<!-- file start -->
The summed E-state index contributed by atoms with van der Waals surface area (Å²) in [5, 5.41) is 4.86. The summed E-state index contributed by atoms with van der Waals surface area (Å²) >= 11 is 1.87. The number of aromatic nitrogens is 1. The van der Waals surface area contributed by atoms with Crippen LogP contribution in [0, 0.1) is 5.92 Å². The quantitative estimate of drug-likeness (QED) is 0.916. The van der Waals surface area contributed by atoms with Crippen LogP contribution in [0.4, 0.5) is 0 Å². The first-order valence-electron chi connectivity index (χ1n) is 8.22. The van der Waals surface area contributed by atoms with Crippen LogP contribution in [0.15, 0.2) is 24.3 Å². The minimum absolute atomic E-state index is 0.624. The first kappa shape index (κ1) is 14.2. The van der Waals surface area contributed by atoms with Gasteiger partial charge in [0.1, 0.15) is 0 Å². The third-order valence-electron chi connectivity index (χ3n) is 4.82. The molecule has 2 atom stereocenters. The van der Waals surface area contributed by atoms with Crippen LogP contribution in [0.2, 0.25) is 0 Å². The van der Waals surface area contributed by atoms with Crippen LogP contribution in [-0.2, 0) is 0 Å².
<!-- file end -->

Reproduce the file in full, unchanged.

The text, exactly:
The summed E-state index contributed by atoms with van der Waals surface area (Å²) in [5, 5.41) is 4.86. The summed E-state index contributed by atoms with van der Waals surface area (Å²) >= 11 is 1.87. The number of aromatic nitrogens is 1. The van der Waals surface area contributed by atoms with Crippen LogP contribution in [0, 0.1) is 5.92 Å². The quantitative estimate of drug-likeness (QED) is 0.916. The van der Waals surface area contributed by atoms with Crippen LogP contribution in [0.4, 0.5) is 0 Å². The first-order valence-electron chi connectivity index (χ1n) is 8.22. The van der Waals surface area contributed by atoms with Crippen LogP contribution in [0.15, 0.2) is 24.3 Å². The minimum absolute atomic E-state index is 0.624. The first kappa shape index (κ1) is 14.2. The van der Waals surface area contributed by atoms with Gasteiger partial charge in [0.1, 0.15) is 0 Å². The third-order valence-electron chi connectivity index (χ3n) is 4.82. The molecule has 2 atom stereocenters. The van der Waals surface area contributed by atoms with Crippen LogP contribution in [0.2, 0.25) is 0 Å². The van der Waals surface area contributed by atoms with Crippen LogP contribution in [-0.2, 0) is 0 Å².